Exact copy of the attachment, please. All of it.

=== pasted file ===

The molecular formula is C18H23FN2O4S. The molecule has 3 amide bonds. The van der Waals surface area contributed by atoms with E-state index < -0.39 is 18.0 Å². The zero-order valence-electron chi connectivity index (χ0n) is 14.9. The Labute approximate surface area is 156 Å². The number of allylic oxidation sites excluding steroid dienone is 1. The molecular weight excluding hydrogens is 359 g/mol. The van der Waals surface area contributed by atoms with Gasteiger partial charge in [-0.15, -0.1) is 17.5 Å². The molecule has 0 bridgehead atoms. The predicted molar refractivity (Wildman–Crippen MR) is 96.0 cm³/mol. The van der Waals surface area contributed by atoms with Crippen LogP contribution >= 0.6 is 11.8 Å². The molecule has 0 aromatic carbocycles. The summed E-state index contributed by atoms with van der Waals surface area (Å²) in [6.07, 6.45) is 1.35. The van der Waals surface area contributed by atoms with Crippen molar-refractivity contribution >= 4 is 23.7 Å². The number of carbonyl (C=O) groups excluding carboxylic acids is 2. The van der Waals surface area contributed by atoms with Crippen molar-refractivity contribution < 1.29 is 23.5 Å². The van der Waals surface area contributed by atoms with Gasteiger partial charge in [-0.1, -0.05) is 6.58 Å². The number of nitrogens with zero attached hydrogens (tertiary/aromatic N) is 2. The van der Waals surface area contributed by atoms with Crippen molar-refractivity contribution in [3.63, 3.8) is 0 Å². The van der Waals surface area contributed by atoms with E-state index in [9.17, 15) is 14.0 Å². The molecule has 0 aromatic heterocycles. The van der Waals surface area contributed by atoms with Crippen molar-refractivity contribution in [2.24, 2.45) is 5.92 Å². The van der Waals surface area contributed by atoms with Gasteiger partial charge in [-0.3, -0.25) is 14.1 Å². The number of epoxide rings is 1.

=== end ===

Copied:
The molecular formula is C18H23FN2O4S. The molecule has 3 amide bonds. The van der Waals surface area contributed by atoms with E-state index < -0.39 is 18.0 Å². The zero-order valence-electron chi connectivity index (χ0n) is 14.9. The Labute approximate surface area is 156 Å². The number of allylic oxidation sites excluding steroid dienone is 1. The molecular weight excluding hydrogens is 359 g/mol. The van der Waals surface area contributed by atoms with Gasteiger partial charge in [-0.15, -0.1) is 17.5 Å². The molecule has 0 bridgehead atoms. The predicted molar refractivity (Wildman–Crippen MR) is 96.0 cm³/mol. The van der Waals surface area contributed by atoms with Crippen LogP contribution >= 0.6 is 11.8 Å². The molecule has 0 aromatic carbocycles. The summed E-state index contributed by atoms with van der Waals surface area (Å²) in [6.07, 6.45) is 1.35. The van der Waals surface area contributed by atoms with Crippen molar-refractivity contribution >= 4 is 23.7 Å². The number of carbonyl (C=O) groups excluding carboxylic acids is 2. The van der Waals surface area contributed by atoms with Crippen molar-refractivity contribution < 1.29 is 23.5 Å². The van der Waals surface area contributed by atoms with Gasteiger partial charge in [-0.1, -0.05) is 6.58 Å². The number of nitrogens with zero attached hydrogens (tertiary/aromatic N) is 2. The van der Waals surface area contributed by atoms with Crippen molar-refractivity contribution in [3.63, 3.8) is 0 Å². The van der Waals surface area contributed by atoms with E-state index in [9.17, 15) is 14.0 Å². The molecule has 0 aromatic heterocycles. The van der Waals surface area contributed by atoms with Crippen molar-refractivity contribution in [2.24, 2.45) is 5.92 Å². The van der Waals surface area contributed by atoms with Gasteiger partial charge in [-0.3, -0.25) is 14.1 Å². The number of epoxide rings is 1.